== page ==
two machines the stiffening is effected by pressure; in the Wills machine, by hammering. Other machines did a part of the work only. / Of these the machine of the Chase patent, No. 78,644, dated June 9, 1868, which pointed and sheared the nail, and the Globe Nail Company's machine, which also had a feeding disk which carried radially projecting nails, and presented them successively and simultaneously to beveling and trimming devices, are examples. By the machine of the Hall patent, No. 12] ,511, dated December 5, 1871, the blanl,s were fltiffened on each side by cold rolling, the points were beveled between rolls, and were subsequently sheared. This machine had no carrier. The blanks were fed through a vertical tube. The machine of the Wills patent, No. 122,876, of January 16, 1872, had a carrier in the form of a revolving screw, and cold rolled the blanks on one side. A small roller was passed over the nail while resting upon a stationary hed. It was beveled and trimmed on another machine. The machine of Carter's English patent, No. 1,338, dated April 23, 1868,.was for making carpenters' nails, spikes, and holts from rods of hot iron. After a heading die had formed the head of the nail, and while it was held by a gripper, it was tapered and pointed, by means of a roller on one side and a die on the other, and then was released, and discharged. The roller and die are said to be, and I assume that they are, like the roller and die of the Ross machine. It will thus be. seen that before Ross' invention horse-nails were made, by different processes, upon one machine, the various operations being successively and simultaneously performed; and also that the blacksmith's art in stiffening one side of the nail had been imitated by cold rolling one side, but that horse-nails stiffened by cold rolling had not been made upon one machine having an intermittent carrier. It may be added that, by hammering or by cold rolling, the skill of the blacksmith is more nearly attained than by pressing. Ross'invention consisted, in general terms, in a machine in which a new feeding mechanism, wherein the blanks hang vertically by their necks, presented the blanks thus suspended, by It step by step movement, to a roller and die, so that the nail was brought in front of the die, and rolled upon one side, and thereafter, in succession, to pointing and trimming dies, each operation being performed simultaneously. The principal parts of the feeding mechanism are a horizontal ratchet feed-wheel, which is caused to revolve with an intermittent motion, and two stationary concentric guide-rings, 80 as to have a concentric space between the two. The outer ring exactly incloses the feed-wheel. The head of the blank drops through the spaces between the teeth upon the periphery of the wheel, while the annular space between the guide.rings is wide enough to receive the shank of the nail, but not wide enough to permit the head of the nail 1.0 pass. As the feed-wheel rotates, it forces the blank to pass around in the space between the rings that support i.t. The carrying device con-
sists of the intermittent notched feed-wheel and the concentric guidewheels. The first claim, which is for the feeding mechanism, is as follows'
"The improved nail-carrying device, composed of the two concentric gUiderings and the notched feed-wheel, provided with teeth projecting down wards, llnd operating to carry the nails around between the rings."
There was nothing particularly new in the pointing or trimming devices, or in the successive and simbltaneous operation of the different processes by which a nail is made, but the Ross carrying device was new; and neither it, nor any other intermittent carrier, had been united with a roll and die in the manner specified in the patent, and an intermittent carrier had not been united in one machine with rolling, beveling, and trimming devices. The seventh and eighth claims of the patent-the only claims which are said to be infringed -are as follows:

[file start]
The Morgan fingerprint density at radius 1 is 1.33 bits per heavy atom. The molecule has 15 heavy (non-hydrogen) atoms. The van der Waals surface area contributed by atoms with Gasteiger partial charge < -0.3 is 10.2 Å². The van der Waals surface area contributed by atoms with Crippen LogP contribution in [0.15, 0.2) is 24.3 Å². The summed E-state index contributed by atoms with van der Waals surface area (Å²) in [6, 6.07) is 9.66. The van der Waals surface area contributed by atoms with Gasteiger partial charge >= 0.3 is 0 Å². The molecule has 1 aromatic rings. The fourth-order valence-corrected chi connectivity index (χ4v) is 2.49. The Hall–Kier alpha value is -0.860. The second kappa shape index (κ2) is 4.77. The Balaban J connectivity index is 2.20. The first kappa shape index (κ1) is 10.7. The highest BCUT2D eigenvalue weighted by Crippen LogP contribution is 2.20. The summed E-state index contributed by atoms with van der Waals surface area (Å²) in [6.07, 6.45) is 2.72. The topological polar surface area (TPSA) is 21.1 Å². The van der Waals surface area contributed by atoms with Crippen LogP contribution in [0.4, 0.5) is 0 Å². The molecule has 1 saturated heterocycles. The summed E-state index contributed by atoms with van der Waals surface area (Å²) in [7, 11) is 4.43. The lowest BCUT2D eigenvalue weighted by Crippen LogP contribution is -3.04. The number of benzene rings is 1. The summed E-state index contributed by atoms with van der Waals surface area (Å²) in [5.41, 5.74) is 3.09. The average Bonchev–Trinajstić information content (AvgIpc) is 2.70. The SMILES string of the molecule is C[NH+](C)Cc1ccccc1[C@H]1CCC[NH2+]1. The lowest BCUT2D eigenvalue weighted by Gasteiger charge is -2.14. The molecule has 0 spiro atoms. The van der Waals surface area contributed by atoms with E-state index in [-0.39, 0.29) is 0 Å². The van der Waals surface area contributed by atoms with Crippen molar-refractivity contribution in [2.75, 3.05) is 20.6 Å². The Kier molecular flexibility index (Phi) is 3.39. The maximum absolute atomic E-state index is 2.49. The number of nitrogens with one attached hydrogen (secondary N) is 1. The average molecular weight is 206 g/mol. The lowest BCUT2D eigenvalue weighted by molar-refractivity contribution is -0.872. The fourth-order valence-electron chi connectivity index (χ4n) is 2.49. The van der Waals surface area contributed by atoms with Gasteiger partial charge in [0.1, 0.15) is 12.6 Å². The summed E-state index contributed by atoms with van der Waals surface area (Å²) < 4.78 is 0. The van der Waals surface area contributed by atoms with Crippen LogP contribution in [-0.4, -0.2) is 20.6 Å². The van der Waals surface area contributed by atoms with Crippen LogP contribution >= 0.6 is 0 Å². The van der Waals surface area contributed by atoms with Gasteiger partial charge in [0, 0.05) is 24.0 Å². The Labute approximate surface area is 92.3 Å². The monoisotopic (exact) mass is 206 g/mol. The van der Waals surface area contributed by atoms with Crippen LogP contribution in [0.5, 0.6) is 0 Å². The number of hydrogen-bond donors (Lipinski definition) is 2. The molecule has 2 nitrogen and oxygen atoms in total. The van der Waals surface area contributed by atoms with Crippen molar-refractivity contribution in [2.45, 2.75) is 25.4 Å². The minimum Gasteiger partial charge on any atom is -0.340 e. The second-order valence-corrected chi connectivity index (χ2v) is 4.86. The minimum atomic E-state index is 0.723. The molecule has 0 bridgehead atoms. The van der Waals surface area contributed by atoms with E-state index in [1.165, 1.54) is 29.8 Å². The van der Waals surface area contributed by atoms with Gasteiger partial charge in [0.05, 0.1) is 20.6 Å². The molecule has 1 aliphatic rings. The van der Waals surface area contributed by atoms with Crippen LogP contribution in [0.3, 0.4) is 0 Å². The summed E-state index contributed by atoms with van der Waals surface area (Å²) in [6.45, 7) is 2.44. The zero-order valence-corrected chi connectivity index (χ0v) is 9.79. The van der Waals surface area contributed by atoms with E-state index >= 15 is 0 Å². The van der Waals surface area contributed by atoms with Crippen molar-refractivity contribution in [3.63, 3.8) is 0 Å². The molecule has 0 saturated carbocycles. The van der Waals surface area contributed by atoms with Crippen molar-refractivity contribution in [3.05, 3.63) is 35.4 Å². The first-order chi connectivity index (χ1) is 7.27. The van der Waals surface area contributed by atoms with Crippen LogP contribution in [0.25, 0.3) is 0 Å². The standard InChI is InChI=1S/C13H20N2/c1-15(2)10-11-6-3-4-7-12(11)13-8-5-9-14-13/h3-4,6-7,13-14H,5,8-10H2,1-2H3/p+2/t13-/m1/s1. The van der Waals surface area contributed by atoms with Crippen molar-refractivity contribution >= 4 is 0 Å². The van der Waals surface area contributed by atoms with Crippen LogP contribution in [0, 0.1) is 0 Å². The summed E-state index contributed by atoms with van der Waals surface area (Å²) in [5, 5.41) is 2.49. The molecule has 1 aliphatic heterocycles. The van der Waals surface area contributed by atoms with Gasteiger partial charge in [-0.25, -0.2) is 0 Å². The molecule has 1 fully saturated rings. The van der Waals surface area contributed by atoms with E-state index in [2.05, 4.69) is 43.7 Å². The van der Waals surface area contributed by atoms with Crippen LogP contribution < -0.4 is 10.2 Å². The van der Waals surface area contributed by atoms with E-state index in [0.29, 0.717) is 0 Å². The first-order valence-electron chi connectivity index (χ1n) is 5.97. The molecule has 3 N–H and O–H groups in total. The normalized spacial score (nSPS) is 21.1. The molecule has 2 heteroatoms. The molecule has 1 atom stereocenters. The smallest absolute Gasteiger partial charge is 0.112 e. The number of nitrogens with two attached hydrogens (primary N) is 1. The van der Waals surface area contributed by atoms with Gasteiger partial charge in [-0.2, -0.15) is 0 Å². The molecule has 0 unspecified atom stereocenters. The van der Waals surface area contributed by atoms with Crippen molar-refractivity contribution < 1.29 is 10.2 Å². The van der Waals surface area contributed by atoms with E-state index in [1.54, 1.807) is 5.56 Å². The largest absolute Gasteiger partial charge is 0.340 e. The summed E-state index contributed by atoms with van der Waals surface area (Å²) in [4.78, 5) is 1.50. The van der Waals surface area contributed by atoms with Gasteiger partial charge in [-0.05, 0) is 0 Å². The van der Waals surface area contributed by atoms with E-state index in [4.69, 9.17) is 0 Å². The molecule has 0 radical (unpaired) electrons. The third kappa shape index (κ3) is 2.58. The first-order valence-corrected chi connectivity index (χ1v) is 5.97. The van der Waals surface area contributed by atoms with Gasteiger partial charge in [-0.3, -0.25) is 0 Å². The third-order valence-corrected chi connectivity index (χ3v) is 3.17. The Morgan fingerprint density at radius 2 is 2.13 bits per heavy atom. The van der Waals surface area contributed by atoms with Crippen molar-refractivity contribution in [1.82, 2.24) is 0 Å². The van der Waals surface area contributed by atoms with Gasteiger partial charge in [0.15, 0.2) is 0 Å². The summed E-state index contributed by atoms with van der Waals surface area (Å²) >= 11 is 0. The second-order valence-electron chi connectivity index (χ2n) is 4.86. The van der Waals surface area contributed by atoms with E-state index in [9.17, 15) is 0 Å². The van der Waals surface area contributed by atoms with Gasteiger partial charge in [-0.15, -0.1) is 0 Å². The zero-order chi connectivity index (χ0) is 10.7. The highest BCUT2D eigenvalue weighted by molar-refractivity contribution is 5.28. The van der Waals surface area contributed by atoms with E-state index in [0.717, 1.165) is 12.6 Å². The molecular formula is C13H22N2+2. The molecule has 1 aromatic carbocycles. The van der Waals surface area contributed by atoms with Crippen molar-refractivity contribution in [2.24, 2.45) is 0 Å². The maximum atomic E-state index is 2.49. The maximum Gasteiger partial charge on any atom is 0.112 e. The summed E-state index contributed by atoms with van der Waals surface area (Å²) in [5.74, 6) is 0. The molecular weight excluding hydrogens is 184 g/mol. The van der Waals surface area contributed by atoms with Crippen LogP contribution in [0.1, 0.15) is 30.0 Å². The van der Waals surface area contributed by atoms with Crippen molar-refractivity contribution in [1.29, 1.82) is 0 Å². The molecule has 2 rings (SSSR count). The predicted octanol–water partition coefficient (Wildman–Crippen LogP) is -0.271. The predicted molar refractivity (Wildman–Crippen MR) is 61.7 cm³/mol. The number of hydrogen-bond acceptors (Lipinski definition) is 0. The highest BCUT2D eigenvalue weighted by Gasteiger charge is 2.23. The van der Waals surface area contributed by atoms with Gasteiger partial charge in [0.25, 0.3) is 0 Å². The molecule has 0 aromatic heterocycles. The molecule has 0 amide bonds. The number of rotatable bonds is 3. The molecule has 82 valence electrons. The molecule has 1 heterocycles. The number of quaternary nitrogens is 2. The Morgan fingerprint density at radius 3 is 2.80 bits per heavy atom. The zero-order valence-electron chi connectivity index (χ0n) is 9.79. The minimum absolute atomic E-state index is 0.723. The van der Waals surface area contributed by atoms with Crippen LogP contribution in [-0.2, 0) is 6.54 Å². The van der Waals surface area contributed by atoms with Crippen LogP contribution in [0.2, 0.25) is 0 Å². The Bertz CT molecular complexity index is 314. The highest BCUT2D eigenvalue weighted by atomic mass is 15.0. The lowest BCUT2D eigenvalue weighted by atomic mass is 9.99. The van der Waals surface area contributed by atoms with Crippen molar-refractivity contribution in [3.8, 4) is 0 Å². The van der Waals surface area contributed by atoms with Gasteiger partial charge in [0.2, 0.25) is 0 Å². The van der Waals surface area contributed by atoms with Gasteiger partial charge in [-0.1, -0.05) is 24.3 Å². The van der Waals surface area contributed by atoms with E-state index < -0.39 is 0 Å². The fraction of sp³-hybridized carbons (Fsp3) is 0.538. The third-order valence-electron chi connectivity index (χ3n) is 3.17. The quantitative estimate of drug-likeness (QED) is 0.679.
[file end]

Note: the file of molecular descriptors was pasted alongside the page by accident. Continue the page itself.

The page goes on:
"(7) The combination in a horse-nail machine of a feed-wheel, a roll-die, and a nail-roll, together with their respective connections with the main shaft, substantially as hereinbefore described, so that the nail may be into position in fron t of the die before the die is advanced, and the die be advanced before the roll begins its work. "(8) The arrangement in a nail-machine of the feeding mechanism, the rolling devices. and the pointing and trimming devices, substantially as hereinbefore described, so that, when the nail-carriage is full, a nail shall be brought into position before the trimming die. and another l>efore the beveling die, at the same moment that one is brought into position for the action of the rolling mechanism."
The seventh claim has reference to the combination of a carrier wheel of the Ross type, a roll.die, and nail·roll for rolling the nail on one side only, together with their respective connections with the main shaft, so arranged or connected therewith that the nail is brought in front of the die before the die is advanced; and then, after the die is advanced, the roll begins its work by passing down over the die, wiping or rolling the nail. It is for a carrier wheel in which nails hang vertically by their heads, a roll·die, and nail.roll, substantially as described, and their connections with the main shaft, so that the nail, while suspended, shall be brought to the roll and die, which shall operate upon it in the described order and manner. This claim specifies a feed-wheel of the Ross type, and does not include the entire carrying device of the Ross machine. The eighth claim includes the primary elements of the Ross mao chine, as they are specified in the patent; the feeding mechanism; the rolling, the pointing, and trimming devices, arranged with refer· ence to each other, as specified in the claim. The feeding mechan· ism is that which has been before described, and which is described in the first claim, and embraces more than the feed·wheel of the seventh claim. The carrying device of the defendants is described by their expert as follows:
1\OHTHWFTERX IlOH.'iE-X.UL CO. V. XEW HAVE"'" HORSE-......U L CO.
"It consisls of a ring having upon its inner surface an inwardly projecting' flange, in which are a series of equidistant recesses, to be somewhat narrower than the head of the nail blank to be introduced. The ring is supported from below, and so as to leave the space below the notches or recesses j n the ring clear, and so that a nail introduced into either of the said recesses, point downwards, will fall until the head com"es to a bearing on the ring, and so that. if the ring be rotated, it will carry the blanks so introduced in a circular path. On the periphery of the ring is a series of notches corresponding to the notches all tbe inside of the ring."